Then things started to go downhill for Mr. Olivier’s signature dish. As it transitioned from decadent high-end restaurant dish to housewives’ meal, ingredients were drastically simplified. Limited ingredient availability in the Soviet Union would go on to further aggravated the matter, turning the salad into an assembly of mostly factory-produced food items. Here’s another recipe from the site of the School of Russian and Asian Studies:
Olivier Salad (“Soviet” version)
Potatoes (boiled and peeled)
Canned green peas
- Chop up all the ingredients into small cubes. Mix in mayonnaise. Add fresh dill, salt and pepper to taste, if desired.
I have to wonder what’s the scariest thing in this recipe: the canned peas that traumatized generations of children, the mystery meat bologna, or the fact that all ingredients, mayonnaise included, are used in equal amounts!
So! I wanted to create a recipe for special occasions that restored some of the splendor of the original, but without combining as many flavors. A lot of the original elements have been preserved: a full-flavored bird (a whole duck), some seafood (my favorite king crab legs), a mayo made with mustard and olive oil, and of course diced potatoes. The proportions are well balanced so that you can taste each of them. Looking back at the result now, I’m thinking I could push the envelope a little bit more by adding sautéed cubes of foie gras…
While there are a lot of steps in this recipe, each of them is easy. Since I’m using a whole duck, chances are you will not get the exact amounts of breast, legs and thighs specified below, which is fine. You can prepare the duck confit one or two days ahead, but I would try to time the breast to finish cooking just a bit before service. The rest of the salad can be assembled a few hours beforehand. The smoked salt I’m using is the Yakima applewood smoked salt by Artisan Salt Co.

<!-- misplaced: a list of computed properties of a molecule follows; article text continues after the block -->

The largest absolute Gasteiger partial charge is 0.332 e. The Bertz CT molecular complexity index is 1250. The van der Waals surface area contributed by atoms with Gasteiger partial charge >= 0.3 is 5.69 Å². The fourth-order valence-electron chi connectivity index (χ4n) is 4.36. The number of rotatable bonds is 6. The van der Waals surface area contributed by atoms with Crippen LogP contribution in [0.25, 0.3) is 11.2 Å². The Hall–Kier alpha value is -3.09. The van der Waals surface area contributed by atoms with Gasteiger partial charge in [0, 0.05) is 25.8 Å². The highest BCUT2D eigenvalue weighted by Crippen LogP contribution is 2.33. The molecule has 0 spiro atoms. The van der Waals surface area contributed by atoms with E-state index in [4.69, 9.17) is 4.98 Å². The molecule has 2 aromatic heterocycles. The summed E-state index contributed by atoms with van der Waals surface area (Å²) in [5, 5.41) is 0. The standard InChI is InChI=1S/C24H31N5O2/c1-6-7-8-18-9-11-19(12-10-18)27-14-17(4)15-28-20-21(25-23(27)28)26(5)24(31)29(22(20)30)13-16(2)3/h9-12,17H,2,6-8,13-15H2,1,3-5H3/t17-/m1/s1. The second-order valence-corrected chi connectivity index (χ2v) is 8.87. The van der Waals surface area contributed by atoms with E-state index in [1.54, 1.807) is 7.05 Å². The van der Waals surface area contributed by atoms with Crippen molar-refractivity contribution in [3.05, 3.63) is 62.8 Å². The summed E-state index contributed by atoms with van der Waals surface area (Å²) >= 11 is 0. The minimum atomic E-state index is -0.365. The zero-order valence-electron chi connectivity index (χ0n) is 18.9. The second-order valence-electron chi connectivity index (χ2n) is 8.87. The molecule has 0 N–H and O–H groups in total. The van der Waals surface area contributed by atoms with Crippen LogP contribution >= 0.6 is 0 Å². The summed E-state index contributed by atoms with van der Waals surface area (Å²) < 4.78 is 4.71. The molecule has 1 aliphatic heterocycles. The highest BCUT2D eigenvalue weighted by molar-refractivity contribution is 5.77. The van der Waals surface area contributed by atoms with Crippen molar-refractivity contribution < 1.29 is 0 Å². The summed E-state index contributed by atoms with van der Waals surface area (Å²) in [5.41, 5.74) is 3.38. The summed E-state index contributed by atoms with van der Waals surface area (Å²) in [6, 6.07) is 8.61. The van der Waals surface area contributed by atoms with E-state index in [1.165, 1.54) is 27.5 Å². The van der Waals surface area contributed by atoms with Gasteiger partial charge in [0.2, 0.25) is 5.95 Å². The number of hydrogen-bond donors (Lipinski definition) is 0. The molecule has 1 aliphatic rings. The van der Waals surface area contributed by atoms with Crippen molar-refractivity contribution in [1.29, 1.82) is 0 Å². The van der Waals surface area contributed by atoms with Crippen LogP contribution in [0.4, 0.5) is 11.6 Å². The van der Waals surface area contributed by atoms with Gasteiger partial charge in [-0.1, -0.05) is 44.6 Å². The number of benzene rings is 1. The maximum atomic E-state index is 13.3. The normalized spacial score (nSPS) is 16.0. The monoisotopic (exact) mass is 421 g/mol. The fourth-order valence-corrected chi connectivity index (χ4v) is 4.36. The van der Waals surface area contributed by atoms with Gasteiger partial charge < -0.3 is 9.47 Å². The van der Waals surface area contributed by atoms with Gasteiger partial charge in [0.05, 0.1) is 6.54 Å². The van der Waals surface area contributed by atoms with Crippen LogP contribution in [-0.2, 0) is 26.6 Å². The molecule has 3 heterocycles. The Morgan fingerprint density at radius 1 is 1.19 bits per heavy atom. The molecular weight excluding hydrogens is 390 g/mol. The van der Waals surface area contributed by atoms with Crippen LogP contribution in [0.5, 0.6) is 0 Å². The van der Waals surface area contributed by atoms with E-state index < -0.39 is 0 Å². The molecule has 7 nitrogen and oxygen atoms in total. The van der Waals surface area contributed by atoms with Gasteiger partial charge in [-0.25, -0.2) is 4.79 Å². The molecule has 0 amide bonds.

Yields 6 servings + rendered fat and stock
1 duck, about 6 lb
- Separate the wings and legs from the carcass, and reserve. Cut the breast from the carcass, trim the extra fat, and reserve.
- You can render the extra duck fat and freeze it, and use the carcass and the neck to make duck stock.
Yields 6 servings
duck legs and wings (about 2 lb)
0.5 % curing salt
1.5 % smoked salt
0.25 % fennel pollen
0.5 g black pepper
1 thinly sliced garlic clove
- Weigh the duck legs and wings, and measure the above percentages of that weight in curing salt, smoked salt, and fennel pollen. (The amount of black pepper is so small that it is more practical to measure it in grams.) Season the meat with the curing salt, smoked salt, fennel pollen, and black pepper. Place into sous-vide pouches with the garlic, and cook in a water bath at 171 F for 12 hours.